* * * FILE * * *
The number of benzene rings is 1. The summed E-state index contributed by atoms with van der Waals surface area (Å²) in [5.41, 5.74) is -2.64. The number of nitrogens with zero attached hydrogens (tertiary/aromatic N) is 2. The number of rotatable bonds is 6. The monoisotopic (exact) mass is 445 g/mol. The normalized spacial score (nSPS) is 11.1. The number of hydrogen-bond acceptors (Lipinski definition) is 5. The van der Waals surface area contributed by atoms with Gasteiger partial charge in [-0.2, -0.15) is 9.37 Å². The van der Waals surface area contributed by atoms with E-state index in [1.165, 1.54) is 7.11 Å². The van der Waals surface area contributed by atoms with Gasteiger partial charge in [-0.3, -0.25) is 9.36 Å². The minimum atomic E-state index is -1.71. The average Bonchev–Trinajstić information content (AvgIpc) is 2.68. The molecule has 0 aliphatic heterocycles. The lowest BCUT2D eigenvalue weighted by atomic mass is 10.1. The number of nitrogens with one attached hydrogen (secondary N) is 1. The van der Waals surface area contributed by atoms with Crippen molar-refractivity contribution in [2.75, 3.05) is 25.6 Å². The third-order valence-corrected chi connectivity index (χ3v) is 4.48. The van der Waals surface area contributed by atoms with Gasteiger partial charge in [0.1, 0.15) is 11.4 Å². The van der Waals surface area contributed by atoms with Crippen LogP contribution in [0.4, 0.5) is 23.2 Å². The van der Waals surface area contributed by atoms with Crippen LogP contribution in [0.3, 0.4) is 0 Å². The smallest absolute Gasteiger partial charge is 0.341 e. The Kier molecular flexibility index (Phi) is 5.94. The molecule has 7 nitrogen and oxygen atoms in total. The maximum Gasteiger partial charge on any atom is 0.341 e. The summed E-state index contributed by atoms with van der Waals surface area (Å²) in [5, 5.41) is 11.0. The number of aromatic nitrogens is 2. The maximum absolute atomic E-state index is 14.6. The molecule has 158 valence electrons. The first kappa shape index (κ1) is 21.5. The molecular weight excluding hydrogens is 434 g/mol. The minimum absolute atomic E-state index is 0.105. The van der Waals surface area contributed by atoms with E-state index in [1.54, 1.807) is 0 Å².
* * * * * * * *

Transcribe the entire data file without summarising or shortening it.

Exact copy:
The number of benzene rings is 1. The summed E-state index contributed by atoms with van der Waals surface area (Å²) in [5.41, 5.74) is -2.64. The number of nitrogens with zero attached hydrogens (tertiary/aromatic N) is 2. The number of rotatable bonds is 6. The monoisotopic (exact) mass is 445 g/mol. The normalized spacial score (nSPS) is 11.1. The number of hydrogen-bond acceptors (Lipinski definition) is 5. The van der Waals surface area contributed by atoms with Gasteiger partial charge in [-0.2, -0.15) is 9.37 Å². The van der Waals surface area contributed by atoms with E-state index in [1.165, 1.54) is 7.11 Å². The van der Waals surface area contributed by atoms with Gasteiger partial charge in [-0.3, -0.25) is 9.36 Å². The minimum atomic E-state index is -1.71. The average Bonchev–Trinajstić information content (AvgIpc) is 2.68. The molecule has 0 aliphatic heterocycles. The lowest BCUT2D eigenvalue weighted by atomic mass is 10.1. The number of nitrogens with one attached hydrogen (secondary N) is 1. The van der Waals surface area contributed by atoms with Crippen molar-refractivity contribution in [2.75, 3.05) is 25.6 Å². The third-order valence-corrected chi connectivity index (χ3v) is 4.48. The van der Waals surface area contributed by atoms with Gasteiger partial charge in [0.1, 0.15) is 11.4 Å². The van der Waals surface area contributed by atoms with Crippen LogP contribution in [0.4, 0.5) is 23.2 Å². The van der Waals surface area contributed by atoms with Crippen LogP contribution in [0.3, 0.4) is 0 Å². The smallest absolute Gasteiger partial charge is 0.341 e. The Kier molecular flexibility index (Phi) is 5.94. The molecule has 7 nitrogen and oxygen atoms in total. The maximum Gasteiger partial charge on any atom is 0.341 e. The summed E-state index contributed by atoms with van der Waals surface area (Å²) in [5, 5.41) is 11.0. The number of aromatic nitrogens is 2. The maximum absolute atomic E-state index is 14.6. The molecule has 158 valence electrons. The first kappa shape index (κ1) is 21.5. The molecular weight excluding hydrogens is 434 g/mol. The minimum absolute atomic E-state index is 0.105. The van der Waals surface area contributed by atoms with E-state index in [1.54, 1.807) is 0 Å².